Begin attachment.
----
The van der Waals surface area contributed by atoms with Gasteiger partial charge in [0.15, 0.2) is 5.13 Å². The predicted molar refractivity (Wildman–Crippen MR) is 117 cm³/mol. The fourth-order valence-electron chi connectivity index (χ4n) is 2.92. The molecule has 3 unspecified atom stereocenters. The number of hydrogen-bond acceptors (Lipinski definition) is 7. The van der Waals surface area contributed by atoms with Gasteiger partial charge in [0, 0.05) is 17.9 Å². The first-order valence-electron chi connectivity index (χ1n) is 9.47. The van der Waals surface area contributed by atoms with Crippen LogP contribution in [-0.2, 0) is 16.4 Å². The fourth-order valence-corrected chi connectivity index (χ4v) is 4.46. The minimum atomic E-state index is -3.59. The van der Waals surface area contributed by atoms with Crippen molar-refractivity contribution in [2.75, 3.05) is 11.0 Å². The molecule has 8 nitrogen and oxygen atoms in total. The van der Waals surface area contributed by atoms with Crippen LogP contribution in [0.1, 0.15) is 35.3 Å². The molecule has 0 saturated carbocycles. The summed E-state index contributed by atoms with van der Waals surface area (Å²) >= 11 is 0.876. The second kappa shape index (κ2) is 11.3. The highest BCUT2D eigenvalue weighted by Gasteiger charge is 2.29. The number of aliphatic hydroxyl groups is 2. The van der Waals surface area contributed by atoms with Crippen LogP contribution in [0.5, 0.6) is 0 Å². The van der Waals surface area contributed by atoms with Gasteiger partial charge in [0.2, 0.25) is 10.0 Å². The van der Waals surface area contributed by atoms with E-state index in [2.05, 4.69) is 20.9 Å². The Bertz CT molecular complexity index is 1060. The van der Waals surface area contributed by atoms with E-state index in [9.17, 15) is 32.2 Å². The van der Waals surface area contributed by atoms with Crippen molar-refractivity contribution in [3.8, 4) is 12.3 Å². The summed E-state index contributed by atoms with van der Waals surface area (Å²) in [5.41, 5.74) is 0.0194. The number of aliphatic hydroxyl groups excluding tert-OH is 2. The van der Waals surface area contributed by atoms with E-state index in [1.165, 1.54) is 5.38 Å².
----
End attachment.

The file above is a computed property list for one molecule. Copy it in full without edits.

The van der Waals surface area contributed by atoms with Gasteiger partial charge in [0.15, 0.2) is 5.13 Å². The predicted molar refractivity (Wildman–Crippen MR) is 117 cm³/mol. The fourth-order valence-electron chi connectivity index (χ4n) is 2.92. The molecule has 3 unspecified atom stereocenters. The number of hydrogen-bond acceptors (Lipinski definition) is 7. The van der Waals surface area contributed by atoms with Gasteiger partial charge in [0, 0.05) is 17.9 Å². The first-order valence-electron chi connectivity index (χ1n) is 9.47. The van der Waals surface area contributed by atoms with Crippen LogP contribution in [-0.2, 0) is 16.4 Å². The fourth-order valence-corrected chi connectivity index (χ4v) is 4.46. The minimum atomic E-state index is -3.59. The van der Waals surface area contributed by atoms with Crippen molar-refractivity contribution in [2.75, 3.05) is 11.0 Å². The molecule has 8 nitrogen and oxygen atoms in total. The van der Waals surface area contributed by atoms with Crippen LogP contribution in [0.1, 0.15) is 35.3 Å². The molecule has 0 saturated carbocycles. The summed E-state index contributed by atoms with van der Waals surface area (Å²) >= 11 is 0.876. The second kappa shape index (κ2) is 11.3. The highest BCUT2D eigenvalue weighted by Gasteiger charge is 2.29. The number of aliphatic hydroxyl groups is 2. The van der Waals surface area contributed by atoms with Crippen LogP contribution in [0.5, 0.6) is 0 Å². The van der Waals surface area contributed by atoms with Gasteiger partial charge in [0.2, 0.25) is 10.0 Å². The van der Waals surface area contributed by atoms with E-state index in [2.05, 4.69) is 20.9 Å². The Bertz CT molecular complexity index is 1060. The van der Waals surface area contributed by atoms with E-state index in [9.17, 15) is 32.2 Å². The van der Waals surface area contributed by atoms with Crippen molar-refractivity contribution in [3.8, 4) is 12.3 Å². The summed E-state index contributed by atoms with van der Waals surface area (Å²) in [5.41, 5.74) is 0.0194. The number of aliphatic hydroxyl groups excluding tert-OH is 2. The van der Waals surface area contributed by atoms with E-state index in [1.165, 1.54) is 5.38 Å².